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One million residents could face double-digit insurance rate increases

One million residents could face double-digit insurance rate increases

Washington Insurance Commissioner Mike Kreidler late last month issued an “emergency rule” banning the use of credit score reports for personal property insurance rates until 2024, and now industry members warn that individual rates will go up for at least one million state residents. The rule is set to go into effect next month.

Kreidler’s March 24 announcement came after efforts to impose the policy through the legislature via SB 5010 were unsuccessful. The bill cleared the Senate Committee on Business, Financial Services & Trade but was unable to get out of the Rules Committee for a floor vote.

American Property Casualty Insurance Association (APCIA) quickly sued in Thurston County Superior Court, demanding an injunction. However, Judge Mary Sue Wilson ruled that Kreidler had not acted outside his authority as insurance commissioner.

In a statement following Judge Wilson’s decision, Kreidler wrote: “I will continue the fight to permanently ban credit scoring when the Legislature returns in 2022. For now, I welcome the court’s just decision that consumers must be protected.”

APCIA Senior Vice President Claire Howard said in a statement that “we respectfully disagree with the court’s preliminary decision, which we believe is unfair, unjust, and punitive for Washington customers who will now have to pay more for insurance solely because of Commissioner Kreidler’s actions. We look forward to the next steps in the litigation process.”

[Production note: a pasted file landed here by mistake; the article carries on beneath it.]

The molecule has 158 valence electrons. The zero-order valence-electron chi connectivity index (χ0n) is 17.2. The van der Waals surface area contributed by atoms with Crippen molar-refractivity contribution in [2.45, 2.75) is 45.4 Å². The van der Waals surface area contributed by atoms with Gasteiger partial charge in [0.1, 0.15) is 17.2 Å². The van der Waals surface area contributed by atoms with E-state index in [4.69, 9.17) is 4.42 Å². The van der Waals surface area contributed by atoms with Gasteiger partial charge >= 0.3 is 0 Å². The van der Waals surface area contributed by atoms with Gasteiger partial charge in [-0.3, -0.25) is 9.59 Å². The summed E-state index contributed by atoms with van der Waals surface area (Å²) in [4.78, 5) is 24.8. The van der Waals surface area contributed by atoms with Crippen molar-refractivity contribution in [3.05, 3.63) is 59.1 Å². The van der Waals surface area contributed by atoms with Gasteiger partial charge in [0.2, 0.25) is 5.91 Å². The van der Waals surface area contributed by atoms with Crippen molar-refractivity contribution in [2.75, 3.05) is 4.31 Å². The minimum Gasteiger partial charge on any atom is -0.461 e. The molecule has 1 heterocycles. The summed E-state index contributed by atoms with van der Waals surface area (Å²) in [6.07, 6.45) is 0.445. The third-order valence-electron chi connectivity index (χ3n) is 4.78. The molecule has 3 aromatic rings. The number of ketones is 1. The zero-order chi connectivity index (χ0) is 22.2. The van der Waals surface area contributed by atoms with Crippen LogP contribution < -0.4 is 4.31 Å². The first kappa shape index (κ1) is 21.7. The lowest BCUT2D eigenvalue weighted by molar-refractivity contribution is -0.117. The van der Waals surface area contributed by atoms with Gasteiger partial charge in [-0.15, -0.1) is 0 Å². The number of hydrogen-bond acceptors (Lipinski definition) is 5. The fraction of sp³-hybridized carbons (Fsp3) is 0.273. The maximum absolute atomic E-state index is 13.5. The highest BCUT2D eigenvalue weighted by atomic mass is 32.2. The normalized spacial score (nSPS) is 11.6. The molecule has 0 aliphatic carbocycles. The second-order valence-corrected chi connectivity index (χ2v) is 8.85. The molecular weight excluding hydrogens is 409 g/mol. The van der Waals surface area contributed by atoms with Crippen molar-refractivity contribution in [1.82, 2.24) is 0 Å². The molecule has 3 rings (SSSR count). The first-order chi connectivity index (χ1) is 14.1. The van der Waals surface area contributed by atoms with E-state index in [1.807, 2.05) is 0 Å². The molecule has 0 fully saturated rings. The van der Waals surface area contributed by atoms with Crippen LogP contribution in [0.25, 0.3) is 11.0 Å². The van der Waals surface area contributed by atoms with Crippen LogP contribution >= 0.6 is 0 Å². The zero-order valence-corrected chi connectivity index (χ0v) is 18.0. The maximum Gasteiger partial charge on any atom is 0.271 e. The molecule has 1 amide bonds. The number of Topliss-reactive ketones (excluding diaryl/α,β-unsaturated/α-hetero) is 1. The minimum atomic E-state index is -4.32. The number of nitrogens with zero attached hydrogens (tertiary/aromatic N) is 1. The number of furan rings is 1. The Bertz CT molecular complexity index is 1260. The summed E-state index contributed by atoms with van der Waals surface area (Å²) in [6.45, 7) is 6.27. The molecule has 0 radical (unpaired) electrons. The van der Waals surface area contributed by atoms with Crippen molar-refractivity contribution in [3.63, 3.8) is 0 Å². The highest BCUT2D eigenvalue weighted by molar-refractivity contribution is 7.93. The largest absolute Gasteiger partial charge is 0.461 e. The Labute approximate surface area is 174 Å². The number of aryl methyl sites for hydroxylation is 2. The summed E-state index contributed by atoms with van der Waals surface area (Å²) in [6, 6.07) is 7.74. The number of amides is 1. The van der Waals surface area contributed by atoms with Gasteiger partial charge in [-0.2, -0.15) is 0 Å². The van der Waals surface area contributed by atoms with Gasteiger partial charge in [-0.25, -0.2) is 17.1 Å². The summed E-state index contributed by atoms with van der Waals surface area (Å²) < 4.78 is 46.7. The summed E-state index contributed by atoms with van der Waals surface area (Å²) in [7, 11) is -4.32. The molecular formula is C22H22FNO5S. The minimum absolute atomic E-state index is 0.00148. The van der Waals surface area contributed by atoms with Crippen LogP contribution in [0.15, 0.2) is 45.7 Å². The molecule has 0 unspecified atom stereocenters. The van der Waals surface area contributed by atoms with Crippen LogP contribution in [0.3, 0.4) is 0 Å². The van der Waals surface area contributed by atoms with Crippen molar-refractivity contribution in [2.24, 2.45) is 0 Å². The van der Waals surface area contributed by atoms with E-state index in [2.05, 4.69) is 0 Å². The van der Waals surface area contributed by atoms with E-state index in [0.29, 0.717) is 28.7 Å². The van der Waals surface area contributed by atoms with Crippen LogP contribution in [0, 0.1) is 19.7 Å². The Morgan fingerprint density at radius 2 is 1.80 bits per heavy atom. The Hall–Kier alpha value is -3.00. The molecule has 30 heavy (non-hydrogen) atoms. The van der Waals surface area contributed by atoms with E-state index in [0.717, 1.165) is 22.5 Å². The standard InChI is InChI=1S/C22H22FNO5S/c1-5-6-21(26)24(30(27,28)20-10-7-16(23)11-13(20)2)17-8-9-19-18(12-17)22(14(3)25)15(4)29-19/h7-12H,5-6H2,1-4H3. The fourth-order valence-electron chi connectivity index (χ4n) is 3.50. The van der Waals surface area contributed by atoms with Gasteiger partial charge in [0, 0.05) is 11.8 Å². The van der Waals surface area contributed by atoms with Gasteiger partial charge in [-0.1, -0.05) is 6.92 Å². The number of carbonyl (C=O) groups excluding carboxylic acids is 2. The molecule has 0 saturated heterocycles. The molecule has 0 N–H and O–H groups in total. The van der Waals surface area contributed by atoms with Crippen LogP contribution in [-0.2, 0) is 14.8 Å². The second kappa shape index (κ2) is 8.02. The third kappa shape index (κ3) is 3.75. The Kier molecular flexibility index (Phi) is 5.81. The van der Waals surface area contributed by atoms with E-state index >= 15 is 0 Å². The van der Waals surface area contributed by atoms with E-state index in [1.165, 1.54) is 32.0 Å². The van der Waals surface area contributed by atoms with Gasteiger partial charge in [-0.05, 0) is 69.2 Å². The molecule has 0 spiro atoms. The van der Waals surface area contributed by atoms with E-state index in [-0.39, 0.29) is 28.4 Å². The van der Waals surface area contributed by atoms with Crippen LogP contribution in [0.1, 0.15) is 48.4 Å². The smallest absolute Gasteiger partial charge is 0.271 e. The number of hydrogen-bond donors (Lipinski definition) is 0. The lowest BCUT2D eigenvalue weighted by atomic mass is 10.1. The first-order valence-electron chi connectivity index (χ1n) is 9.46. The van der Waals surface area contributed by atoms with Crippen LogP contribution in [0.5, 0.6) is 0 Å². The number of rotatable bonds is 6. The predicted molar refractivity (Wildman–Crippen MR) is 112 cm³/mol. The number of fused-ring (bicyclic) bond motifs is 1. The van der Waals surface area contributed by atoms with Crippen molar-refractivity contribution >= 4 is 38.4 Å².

She further wrote that in the meantime insurance companies will comply with the rule, though she added that the change will result in double-digit rate increases for more than one million residents on policies for car, home, and rental insurance.

Insurers must file their new rating plans by May 6.

TJ Martinell is a native Washingtonian and award-winning journalist. Born and raised in Bellevue, he’s been involved in the news industry since working at his high school newspaper.

His investigative reporting for various community newspapers in the Puget Sound region has been recognized by the Washington Newspaper Publishers Association and the Society for Professional Journalists.

A graduate of Eastern Washington University, he has a B.A. in journalism and was the news editor of EWU’s student university newspaper.

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